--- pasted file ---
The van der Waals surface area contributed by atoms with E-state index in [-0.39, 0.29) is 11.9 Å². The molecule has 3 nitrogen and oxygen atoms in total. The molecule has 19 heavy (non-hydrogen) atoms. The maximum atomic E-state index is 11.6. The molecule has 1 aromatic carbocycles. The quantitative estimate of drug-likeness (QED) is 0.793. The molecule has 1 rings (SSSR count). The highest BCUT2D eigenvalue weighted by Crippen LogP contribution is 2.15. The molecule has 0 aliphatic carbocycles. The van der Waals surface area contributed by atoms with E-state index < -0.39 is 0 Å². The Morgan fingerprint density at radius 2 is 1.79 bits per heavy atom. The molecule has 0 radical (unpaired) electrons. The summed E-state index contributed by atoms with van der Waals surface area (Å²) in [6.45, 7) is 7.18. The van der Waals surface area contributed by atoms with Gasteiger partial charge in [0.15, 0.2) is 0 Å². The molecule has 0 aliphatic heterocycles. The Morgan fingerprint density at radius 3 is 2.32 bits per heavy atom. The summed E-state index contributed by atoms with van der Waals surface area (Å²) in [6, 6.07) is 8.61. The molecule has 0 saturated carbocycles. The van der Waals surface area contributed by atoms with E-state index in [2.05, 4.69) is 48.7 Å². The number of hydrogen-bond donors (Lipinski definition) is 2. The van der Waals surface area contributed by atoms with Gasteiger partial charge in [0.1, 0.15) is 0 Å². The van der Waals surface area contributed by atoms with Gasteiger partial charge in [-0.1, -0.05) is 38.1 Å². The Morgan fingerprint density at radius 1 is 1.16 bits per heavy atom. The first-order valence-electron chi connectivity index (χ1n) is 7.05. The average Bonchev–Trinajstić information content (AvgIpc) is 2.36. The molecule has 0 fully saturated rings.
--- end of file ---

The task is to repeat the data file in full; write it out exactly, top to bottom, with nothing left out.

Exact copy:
The van der Waals surface area contributed by atoms with E-state index in [-0.39, 0.29) is 11.9 Å². The molecule has 3 nitrogen and oxygen atoms in total. The molecule has 19 heavy (non-hydrogen) atoms. The maximum atomic E-state index is 11.6. The molecule has 1 aromatic carbocycles. The quantitative estimate of drug-likeness (QED) is 0.793. The molecule has 1 rings (SSSR count). The highest BCUT2D eigenvalue weighted by Crippen LogP contribution is 2.15. The molecule has 0 aliphatic carbocycles. The van der Waals surface area contributed by atoms with E-state index < -0.39 is 0 Å². The Morgan fingerprint density at radius 2 is 1.79 bits per heavy atom. The molecule has 0 radical (unpaired) electrons. The summed E-state index contributed by atoms with van der Waals surface area (Å²) in [6.45, 7) is 7.18. The van der Waals surface area contributed by atoms with Gasteiger partial charge in [0.15, 0.2) is 0 Å². The molecule has 0 aliphatic heterocycles. The Morgan fingerprint density at radius 3 is 2.32 bits per heavy atom. The summed E-state index contributed by atoms with van der Waals surface area (Å²) in [6, 6.07) is 8.61. The molecule has 0 saturated carbocycles. The van der Waals surface area contributed by atoms with E-state index in [2.05, 4.69) is 48.7 Å². The number of hydrogen-bond donors (Lipinski definition) is 2. The van der Waals surface area contributed by atoms with Gasteiger partial charge in [0.1, 0.15) is 0 Å². The van der Waals surface area contributed by atoms with Gasteiger partial charge in [-0.1, -0.05) is 38.1 Å². The Morgan fingerprint density at radius 1 is 1.16 bits per heavy atom. The first-order valence-electron chi connectivity index (χ1n) is 7.05. The average Bonchev–Trinajstić information content (AvgIpc) is 2.36. The molecule has 0 fully saturated rings.